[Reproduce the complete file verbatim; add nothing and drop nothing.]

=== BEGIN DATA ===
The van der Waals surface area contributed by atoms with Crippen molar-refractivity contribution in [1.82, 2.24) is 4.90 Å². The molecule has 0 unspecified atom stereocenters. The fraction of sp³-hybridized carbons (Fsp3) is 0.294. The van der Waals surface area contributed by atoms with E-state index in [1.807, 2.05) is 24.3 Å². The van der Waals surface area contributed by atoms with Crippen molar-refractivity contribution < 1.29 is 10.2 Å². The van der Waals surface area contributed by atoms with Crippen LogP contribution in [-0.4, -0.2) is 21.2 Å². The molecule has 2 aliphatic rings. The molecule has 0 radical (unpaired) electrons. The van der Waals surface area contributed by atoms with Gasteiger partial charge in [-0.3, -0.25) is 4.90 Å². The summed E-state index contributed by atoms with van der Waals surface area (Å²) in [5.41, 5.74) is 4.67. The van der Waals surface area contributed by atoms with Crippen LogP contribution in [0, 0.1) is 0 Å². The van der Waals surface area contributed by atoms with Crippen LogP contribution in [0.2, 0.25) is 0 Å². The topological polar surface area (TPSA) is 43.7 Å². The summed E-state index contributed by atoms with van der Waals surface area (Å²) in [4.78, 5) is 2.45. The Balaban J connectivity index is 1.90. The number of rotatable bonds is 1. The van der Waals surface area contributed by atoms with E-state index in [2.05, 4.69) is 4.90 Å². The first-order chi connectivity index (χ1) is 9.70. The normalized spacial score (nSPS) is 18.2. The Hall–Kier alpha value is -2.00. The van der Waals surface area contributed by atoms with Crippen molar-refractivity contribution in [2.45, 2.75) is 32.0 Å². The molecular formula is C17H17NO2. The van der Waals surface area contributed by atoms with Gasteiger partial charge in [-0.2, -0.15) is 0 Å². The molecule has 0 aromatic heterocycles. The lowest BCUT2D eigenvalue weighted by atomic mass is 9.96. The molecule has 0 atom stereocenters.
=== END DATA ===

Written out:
The van der Waals surface area contributed by atoms with Crippen molar-refractivity contribution in [1.82, 2.24) is 4.90 Å². The molecule has 0 unspecified atom stereocenters. The fraction of sp³-hybridized carbons (Fsp3) is 0.294. The van der Waals surface area contributed by atoms with E-state index in [1.807, 2.05) is 24.3 Å². The van der Waals surface area contributed by atoms with Crippen molar-refractivity contribution < 1.29 is 10.2 Å². The van der Waals surface area contributed by atoms with Crippen LogP contribution in [-0.4, -0.2) is 21.2 Å². The molecule has 2 aliphatic rings. The molecule has 0 radical (unpaired) electrons. The van der Waals surface area contributed by atoms with Gasteiger partial charge in [-0.3, -0.25) is 4.90 Å². The summed E-state index contributed by atoms with van der Waals surface area (Å²) in [5.41, 5.74) is 4.67. The van der Waals surface area contributed by atoms with Crippen LogP contribution in [0, 0.1) is 0 Å². The van der Waals surface area contributed by atoms with Crippen LogP contribution in [0.2, 0.25) is 0 Å². The topological polar surface area (TPSA) is 43.7 Å². The summed E-state index contributed by atoms with van der Waals surface area (Å²) in [4.78, 5) is 2.45. The Balaban J connectivity index is 1.90. The number of rotatable bonds is 1. The van der Waals surface area contributed by atoms with E-state index in [2.05, 4.69) is 4.90 Å². The first-order chi connectivity index (χ1) is 9.70. The normalized spacial score (nSPS) is 18.2. The Hall–Kier alpha value is -2.00. The van der Waals surface area contributed by atoms with Crippen molar-refractivity contribution in [2.45, 2.75) is 32.0 Å². The molecular formula is C17H17NO2. The van der Waals surface area contributed by atoms with Gasteiger partial charge in [-0.2, -0.15) is 0 Å². The molecule has 0 aromatic heterocycles. The lowest BCUT2D eigenvalue weighted by atomic mass is 9.96. The molecule has 0 atom stereocenters.